Boastful, insular, clubbish – that’s the Jews (and every other group)
Social bindings, like the chosen people concept, have been highly effective in cementing Jewish isolationism and, dare I say, arrogance. But the fallacy, and the real anti-Semitism, comes from those who believe that this is in some way unique to Jews when, in fact, everyone does it.
By Josh Mintz, Haaretz
The accusation of Jewish arrogance and racism stemming from the “Chosen People” moniker, and the defense thereof, is hardly a new one. This annoyingly cyclical discussion has raced round its track for as long as Jews have been Jewish and sticks have been sticky. Whilst Jews have tried to find ways to explain their “chosen-ness” as not being an issue of superiority or God’s favor, their detractors have painted the issue as a prime example of ethnocentrism and isolationism.
These detractors are, of course, right. “Chosen-ness” is a trope that occurs through many cultures, races and religions, and it’s always nonsense. It is as hard to believe that a deity chose a small band of rag-tag former slaves in a desert to carry some special responsibility throughout the world as it is to believe the Unification Church’s claim that Koreans are the chosen people, placed on earth to serve a divine mission, or the Rastafarian assertion that the Africans were chosen by God to be spiritually and physically supreme.
Clearly, all of these claims are attempts to create common empathy, to bind together a people and try to keep them free of outside influences. Yet, we see the Jewish concept of “chosen-ness” routinely used as a (remarkably thin) veil for anti-Semitism. The huge number of Palestinians released in the Gilad Shalit prisoner exchange deal was lauded as an example of the greater value placed on Jewish life than all other forms (as if Israel was offered Gilad’s return for the release of one prisoner but said, “No thanks, we’d rather release 1,027 just to show you how little we care about you). The predominance of Jews in certain fields of employment leads to talk of, “Look how they favor each other; so insular” (because Jews couldn’t possibly have created a culture of education in their communities that led to a high number of professionals). All of these stereotypes attack the “otherness” of Jews, their separation which is, for so many, intrinsically linked to their “chosen-ness”.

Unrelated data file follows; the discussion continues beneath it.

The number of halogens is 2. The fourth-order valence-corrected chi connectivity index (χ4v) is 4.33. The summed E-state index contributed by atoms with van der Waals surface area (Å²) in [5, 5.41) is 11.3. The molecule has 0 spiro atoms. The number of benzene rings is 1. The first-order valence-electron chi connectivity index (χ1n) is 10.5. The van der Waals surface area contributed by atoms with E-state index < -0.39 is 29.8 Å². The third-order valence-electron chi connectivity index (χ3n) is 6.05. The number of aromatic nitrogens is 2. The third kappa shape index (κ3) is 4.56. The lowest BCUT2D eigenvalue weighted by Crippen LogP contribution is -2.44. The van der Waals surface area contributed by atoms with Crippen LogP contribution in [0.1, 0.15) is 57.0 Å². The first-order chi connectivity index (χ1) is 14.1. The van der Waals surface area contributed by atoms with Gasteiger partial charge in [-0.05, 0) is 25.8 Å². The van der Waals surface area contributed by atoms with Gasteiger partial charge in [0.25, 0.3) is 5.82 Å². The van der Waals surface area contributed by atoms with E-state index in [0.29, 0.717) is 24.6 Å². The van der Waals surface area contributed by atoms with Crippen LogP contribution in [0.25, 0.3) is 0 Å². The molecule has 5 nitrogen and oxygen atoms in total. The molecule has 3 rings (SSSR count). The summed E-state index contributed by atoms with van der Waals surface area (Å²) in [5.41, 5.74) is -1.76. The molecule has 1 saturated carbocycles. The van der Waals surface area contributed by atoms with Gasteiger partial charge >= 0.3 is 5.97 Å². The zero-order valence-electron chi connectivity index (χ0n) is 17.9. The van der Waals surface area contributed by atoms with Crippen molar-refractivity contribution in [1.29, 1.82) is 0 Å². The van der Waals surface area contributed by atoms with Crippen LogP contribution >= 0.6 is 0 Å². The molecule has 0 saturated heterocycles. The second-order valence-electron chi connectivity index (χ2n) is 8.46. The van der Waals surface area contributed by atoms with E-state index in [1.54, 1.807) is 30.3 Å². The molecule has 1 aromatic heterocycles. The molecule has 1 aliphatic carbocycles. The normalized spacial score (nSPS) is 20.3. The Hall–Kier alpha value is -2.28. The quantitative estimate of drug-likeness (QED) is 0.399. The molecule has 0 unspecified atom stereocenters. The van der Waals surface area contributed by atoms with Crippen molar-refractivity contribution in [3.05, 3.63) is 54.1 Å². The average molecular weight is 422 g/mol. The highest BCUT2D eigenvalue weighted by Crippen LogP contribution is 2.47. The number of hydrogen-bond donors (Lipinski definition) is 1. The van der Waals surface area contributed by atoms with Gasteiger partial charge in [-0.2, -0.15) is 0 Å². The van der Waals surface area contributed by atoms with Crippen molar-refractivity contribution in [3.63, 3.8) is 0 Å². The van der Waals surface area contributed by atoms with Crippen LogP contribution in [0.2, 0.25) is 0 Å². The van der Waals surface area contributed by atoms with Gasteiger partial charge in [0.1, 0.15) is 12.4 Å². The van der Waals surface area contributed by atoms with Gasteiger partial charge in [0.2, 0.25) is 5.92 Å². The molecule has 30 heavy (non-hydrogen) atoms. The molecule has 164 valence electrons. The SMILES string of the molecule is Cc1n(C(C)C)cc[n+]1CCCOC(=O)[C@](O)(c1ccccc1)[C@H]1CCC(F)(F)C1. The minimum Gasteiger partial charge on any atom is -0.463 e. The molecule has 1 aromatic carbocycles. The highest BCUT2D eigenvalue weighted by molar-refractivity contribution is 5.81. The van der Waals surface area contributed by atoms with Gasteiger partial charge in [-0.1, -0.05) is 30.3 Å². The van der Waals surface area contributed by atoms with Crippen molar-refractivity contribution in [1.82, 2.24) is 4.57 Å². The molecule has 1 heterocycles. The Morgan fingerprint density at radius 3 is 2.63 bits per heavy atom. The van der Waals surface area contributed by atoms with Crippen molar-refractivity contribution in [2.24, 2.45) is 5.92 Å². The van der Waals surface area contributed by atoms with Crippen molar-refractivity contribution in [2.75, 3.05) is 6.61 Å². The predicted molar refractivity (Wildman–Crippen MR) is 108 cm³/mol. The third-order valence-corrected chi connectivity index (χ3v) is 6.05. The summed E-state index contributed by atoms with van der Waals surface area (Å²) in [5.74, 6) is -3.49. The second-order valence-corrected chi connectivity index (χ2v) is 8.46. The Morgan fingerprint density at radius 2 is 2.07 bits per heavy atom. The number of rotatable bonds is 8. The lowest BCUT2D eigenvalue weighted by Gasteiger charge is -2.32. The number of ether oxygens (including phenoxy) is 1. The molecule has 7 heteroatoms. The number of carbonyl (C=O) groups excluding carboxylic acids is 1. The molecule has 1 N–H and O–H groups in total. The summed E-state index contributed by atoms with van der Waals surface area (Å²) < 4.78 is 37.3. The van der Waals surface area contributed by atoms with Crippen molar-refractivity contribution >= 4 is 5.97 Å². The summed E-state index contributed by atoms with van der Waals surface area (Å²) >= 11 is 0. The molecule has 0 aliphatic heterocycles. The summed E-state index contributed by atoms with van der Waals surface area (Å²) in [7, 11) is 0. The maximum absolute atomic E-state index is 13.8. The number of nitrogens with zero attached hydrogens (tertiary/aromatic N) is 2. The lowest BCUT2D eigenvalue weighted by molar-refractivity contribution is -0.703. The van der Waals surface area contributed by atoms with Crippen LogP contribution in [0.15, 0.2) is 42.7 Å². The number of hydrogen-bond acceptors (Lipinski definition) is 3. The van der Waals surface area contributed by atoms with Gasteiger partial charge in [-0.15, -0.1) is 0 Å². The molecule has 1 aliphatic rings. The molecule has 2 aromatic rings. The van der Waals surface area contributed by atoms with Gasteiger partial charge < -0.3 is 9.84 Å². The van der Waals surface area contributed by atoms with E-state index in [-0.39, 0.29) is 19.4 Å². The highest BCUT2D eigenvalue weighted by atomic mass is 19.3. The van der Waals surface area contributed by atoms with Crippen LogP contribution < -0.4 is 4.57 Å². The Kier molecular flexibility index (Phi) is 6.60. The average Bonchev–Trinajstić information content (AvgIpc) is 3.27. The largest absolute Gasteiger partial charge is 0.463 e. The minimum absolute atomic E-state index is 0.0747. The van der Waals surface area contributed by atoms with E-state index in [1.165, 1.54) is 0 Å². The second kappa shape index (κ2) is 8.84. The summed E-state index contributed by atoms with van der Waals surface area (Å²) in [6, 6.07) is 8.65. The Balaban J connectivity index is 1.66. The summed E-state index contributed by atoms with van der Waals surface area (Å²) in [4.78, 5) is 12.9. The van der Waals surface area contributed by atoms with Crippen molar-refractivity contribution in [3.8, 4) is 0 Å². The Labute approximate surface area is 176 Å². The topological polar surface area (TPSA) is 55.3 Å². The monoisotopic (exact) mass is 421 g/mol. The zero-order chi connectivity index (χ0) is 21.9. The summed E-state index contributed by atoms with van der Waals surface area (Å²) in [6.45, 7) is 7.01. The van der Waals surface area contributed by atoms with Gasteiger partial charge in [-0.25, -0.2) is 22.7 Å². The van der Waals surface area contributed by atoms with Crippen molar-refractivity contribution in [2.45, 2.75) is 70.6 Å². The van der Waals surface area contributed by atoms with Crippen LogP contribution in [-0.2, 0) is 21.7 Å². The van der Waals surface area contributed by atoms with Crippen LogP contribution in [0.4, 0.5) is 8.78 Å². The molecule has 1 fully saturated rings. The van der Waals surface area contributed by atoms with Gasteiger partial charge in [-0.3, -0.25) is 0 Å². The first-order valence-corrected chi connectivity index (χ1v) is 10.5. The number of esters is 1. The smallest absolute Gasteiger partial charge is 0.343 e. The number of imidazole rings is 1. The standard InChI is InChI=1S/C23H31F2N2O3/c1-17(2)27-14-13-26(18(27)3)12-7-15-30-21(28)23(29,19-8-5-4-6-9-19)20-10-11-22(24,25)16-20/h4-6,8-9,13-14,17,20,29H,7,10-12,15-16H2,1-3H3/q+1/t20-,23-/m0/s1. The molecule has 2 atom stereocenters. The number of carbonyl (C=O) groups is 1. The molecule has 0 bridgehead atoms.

The scariest thing about this type of anti-Semitism, as opposed to the classic “Jews have horns and are money grabbers” meme, is that it has such a strong basis in reality, which gives it an appearance of credence.
Jews, in general, do care more about Jewish life than that of non-Jews. Jews do favor each other in business and employment. Jews are far more interested in themselves than they are in others; this is undeniable. Social bindings, like the chosen people concept, have been highly effective in cementing Jewish isolationism and, dare I say, arrogance. Jews themselves are always talking about the disproportionate contributions that they make (Nobel prizes and the Israeli High-Tech sector are common outlets for this), and Jews never let you forget when a celebrity reveals some small trace of Jewish lineage.
The fallacy, and the real anti-Semitism, comes from those who believe that this is in some way unique to Jews when, in fact, everyone does it. The British care far more about British lives than they do Pakistani ones; the headline, “Flood in Pakistan, two Britons missing” is hardly unimaginable for a British newspaper’s front page. Many Americans have long resisted buying imported cars for fear of “trampling on American jobs.” Even primates do it: chimpanzees protect companions that they know and that have helped them in the past. Even Soda and Gili, the two dogs that live my apartment, will share a water bowl with each other, but go nuts if another dog tries taking a sip.
We have a word for this attitude; reciprocity. It’s not arrogance, nor a question of superiority. It’s not a display of contempt for the other, nor hubris. It’s survival, and looking at history, it would be hard to begrudge Jews that one.
Josh Mintz is completing his degree in International Relations and Middle Eastern studies and is the communications director at Friend a Soldier, an NGO that encourages dialogue with IDF soldiers.